SP: [He smiles] or an Albanian. Because, as I said, opera singers sing in many languages and it doesn’t mean anything
MMB: Which brings me nicely to my next question. As we talked just now, you will be singing in Polish for Król Roger, so yet another language. You sing in a variety of languages: Italian, French…
SP: German [he is keen to add].
MMB: So, are languages sort of natural to you?
MMB: Or do you have to work really hard at them?
SP: No, no, they’re really natural to me. Of course, you need to learn the language very well, I mean to study it, if you can but I mean, I’ve never learned German or English or French as such… and I’m not perfect but I have good coaches and I try to prepare very well so that first, I don’t feel bad with myself and second, the public will not think the language poorly pronounced.
MMB: Are you thinking of adding other new roles to your repertoire in the future besides the Shepherd?
SP: Well, the Shepherd is an experiment but I will be staying in the lyric repertoire and find new roles. For example, Faust or in the next five to six years, as I said, try another Werther and see how my voice evolves. At the moment, I’m very happy with what I’m doing with the lyric repertoire and more Donizetti and more Verdi will help my development. Then, we’ll see what’s going on [he smiles warmly].
MMB: Looking at your discography, I told you in the beginning that I thought that “Angelo casto e bel” was your last CD and I apologise for my mistake, as you said it’s your first [he nods]. Anyway, again, in that CD, you go through a good deal of composers – Mozart, Donizetti, Massenet, Verdi – but what intrigued me is that you sing a piece by Bononcini and another by Pergolesi. Why these two particular composers? I must say that they were two that I wasn’t expecting to find.
SP: Well that was exactly my idea [he smiles]. You see that CD was not to show that Saimir Pirgu was the best opera singer in the world! It was a document to show what Saimir Pirgu could do at twenty-two. At that time, I was singing those roles. Some of them I will sing later again. My purpose was to document why Saimir Pirgu became well known at the Salzburg Festival and then in Vienna and around the world. It’s just a document of how I was as a young singer.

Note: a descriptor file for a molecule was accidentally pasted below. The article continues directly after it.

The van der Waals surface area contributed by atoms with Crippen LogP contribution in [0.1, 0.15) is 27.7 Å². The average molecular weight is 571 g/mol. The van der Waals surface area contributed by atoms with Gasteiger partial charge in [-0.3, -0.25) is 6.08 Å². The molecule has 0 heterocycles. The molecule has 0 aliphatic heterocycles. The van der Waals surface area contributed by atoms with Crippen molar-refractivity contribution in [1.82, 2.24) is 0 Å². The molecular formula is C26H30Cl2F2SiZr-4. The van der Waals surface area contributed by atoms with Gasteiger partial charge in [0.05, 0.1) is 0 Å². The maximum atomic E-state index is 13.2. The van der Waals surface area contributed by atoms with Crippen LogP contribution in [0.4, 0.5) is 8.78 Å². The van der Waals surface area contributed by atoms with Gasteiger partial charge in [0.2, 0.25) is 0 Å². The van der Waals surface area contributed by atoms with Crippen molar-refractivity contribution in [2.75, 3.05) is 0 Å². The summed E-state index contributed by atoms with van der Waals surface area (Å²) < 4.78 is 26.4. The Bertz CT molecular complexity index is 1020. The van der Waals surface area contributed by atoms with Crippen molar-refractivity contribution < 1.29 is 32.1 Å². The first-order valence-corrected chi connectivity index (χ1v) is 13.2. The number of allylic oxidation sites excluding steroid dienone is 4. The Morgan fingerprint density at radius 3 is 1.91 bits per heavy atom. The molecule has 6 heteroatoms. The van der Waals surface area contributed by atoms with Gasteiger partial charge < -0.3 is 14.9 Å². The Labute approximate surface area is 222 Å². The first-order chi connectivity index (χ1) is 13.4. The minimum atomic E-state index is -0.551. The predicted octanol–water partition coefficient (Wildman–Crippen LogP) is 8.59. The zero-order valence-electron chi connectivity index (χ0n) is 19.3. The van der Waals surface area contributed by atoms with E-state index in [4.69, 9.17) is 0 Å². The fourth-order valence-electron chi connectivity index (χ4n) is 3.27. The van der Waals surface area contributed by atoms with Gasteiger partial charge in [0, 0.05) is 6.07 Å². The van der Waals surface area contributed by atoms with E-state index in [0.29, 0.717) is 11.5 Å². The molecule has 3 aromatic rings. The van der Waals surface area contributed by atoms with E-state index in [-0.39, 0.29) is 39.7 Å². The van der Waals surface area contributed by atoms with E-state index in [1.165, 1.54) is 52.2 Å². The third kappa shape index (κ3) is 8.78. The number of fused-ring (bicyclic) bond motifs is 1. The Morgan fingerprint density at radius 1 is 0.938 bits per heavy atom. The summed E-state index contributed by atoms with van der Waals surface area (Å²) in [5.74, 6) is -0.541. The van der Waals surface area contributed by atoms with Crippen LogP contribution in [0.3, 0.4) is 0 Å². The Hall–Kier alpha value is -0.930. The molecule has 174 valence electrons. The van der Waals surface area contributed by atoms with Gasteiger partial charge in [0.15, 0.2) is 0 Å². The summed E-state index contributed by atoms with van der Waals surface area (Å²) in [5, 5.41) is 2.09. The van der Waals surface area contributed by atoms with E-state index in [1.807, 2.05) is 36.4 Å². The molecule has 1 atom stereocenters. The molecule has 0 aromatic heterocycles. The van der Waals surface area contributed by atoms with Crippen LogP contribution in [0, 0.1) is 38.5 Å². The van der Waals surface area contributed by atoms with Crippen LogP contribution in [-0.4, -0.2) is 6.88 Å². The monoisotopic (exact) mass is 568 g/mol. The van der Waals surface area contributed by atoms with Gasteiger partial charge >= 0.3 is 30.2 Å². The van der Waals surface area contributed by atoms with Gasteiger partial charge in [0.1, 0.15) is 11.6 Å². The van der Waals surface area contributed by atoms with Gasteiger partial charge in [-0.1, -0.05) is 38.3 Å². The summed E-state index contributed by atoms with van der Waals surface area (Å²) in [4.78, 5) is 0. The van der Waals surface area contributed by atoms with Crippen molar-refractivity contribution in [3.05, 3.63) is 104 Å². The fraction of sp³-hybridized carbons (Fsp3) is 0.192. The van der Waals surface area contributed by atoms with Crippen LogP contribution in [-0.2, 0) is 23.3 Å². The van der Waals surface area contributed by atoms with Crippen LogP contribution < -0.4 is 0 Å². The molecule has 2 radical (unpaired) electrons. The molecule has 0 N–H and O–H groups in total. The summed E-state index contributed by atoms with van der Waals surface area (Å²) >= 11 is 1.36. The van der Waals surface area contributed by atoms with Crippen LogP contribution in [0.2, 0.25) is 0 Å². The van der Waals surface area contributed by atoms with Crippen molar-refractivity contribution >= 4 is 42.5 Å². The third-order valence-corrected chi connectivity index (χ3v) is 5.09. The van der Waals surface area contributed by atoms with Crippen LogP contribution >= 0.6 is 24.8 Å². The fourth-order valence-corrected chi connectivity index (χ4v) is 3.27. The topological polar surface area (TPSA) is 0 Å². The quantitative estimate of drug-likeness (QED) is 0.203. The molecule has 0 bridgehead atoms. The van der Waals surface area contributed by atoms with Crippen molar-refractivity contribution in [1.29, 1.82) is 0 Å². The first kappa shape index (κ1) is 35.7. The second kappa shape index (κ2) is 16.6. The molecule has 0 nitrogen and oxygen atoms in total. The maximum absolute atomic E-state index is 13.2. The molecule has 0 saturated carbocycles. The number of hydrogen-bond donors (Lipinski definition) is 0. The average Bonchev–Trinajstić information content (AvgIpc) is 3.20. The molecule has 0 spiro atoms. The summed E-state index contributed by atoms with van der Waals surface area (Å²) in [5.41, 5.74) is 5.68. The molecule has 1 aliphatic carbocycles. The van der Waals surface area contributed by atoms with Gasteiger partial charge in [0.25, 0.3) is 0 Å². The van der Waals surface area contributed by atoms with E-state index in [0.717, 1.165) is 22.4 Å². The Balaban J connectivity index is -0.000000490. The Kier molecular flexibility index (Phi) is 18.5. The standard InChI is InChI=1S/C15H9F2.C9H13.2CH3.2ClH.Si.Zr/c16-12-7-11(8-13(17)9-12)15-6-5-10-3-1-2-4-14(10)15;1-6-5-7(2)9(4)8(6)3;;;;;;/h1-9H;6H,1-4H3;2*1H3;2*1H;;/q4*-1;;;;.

MMB: I must say it’s a lovely recording. I liked it.
SP: Thank you. And of course we didn’t have a lot of time or a lot of ‘posh possibilities’ but Universal could make the around-the-world distribution and so I made the recording. I’m very proud of it. It’s not a disc to say here is the next tenor, it’s just a document of what I know or knew then.
MMB: In February next year, I think you’re scheduled to sing a recital at Wigmore Hall here in London.
SP: Yes, that’s right.
MMB: Do you think recitals are important? Why?
SP: I think that if you have an audience, then, yes, they are important because then you are giving something to your public. They’re also important to expose singers who are not as known in one country but are in another. For the critics, a recital is important because they can see and hear the singer at different moments, different parts, different arias and different layers of voice all in one evening. So people can see in just one recital that I can sing, for example, Alfredo in Traviata, Duke in Rigoletto, Puccini or Mozart. A recital says more about you as a person and an artist. For opera stars, it’s completely different. They do many concerts and recitals because the public loves them, they have a faithful audience who wants more, more and more and so the stars have to satisfy them. It depends.
MMB: What do you prefer: a recital or a staged opera?
SP: Stage opera. Stage opera, of course.
SP: Because I’m a stage man. I’m a stage man, yes. I like myself doing my best on stage. I just love to be on stage. The stage is my life.
MMB: Is there a composer that you feel you cannot sing?